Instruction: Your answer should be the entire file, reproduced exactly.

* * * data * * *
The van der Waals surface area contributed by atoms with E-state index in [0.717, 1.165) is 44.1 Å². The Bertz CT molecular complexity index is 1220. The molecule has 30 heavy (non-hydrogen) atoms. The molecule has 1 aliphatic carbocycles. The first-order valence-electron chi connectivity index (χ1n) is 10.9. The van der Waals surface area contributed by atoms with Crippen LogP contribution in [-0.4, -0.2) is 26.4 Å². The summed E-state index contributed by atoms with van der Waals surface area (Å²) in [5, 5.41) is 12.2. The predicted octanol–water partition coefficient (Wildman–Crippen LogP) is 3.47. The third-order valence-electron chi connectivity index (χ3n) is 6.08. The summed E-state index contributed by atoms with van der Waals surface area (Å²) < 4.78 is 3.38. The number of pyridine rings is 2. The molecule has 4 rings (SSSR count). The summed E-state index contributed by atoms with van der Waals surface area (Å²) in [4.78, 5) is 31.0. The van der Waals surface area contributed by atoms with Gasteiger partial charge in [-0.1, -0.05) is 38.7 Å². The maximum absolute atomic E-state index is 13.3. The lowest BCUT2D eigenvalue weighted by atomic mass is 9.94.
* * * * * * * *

The van der Waals surface area contributed by atoms with E-state index in [0.717, 1.165) is 44.1 Å². The Bertz CT molecular complexity index is 1220. The molecule has 30 heavy (non-hydrogen) atoms. The molecule has 1 aliphatic carbocycles. The first-order valence-electron chi connectivity index (χ1n) is 10.9. The van der Waals surface area contributed by atoms with Crippen LogP contribution in [-0.4, -0.2) is 26.4 Å². The summed E-state index contributed by atoms with van der Waals surface area (Å²) in [5, 5.41) is 12.2. The predicted octanol–water partition coefficient (Wildman–Crippen LogP) is 3.47. The third-order valence-electron chi connectivity index (χ3n) is 6.08. The summed E-state index contributed by atoms with van der Waals surface area (Å²) < 4.78 is 3.38. The number of pyridine rings is 2. The molecule has 4 rings (SSSR count). The summed E-state index contributed by atoms with van der Waals surface area (Å²) in [4.78, 5) is 31.0. The van der Waals surface area contributed by atoms with Gasteiger partial charge in [-0.1, -0.05) is 38.7 Å². The maximum absolute atomic E-state index is 13.3. The lowest BCUT2D eigenvalue weighted by atomic mass is 9.94.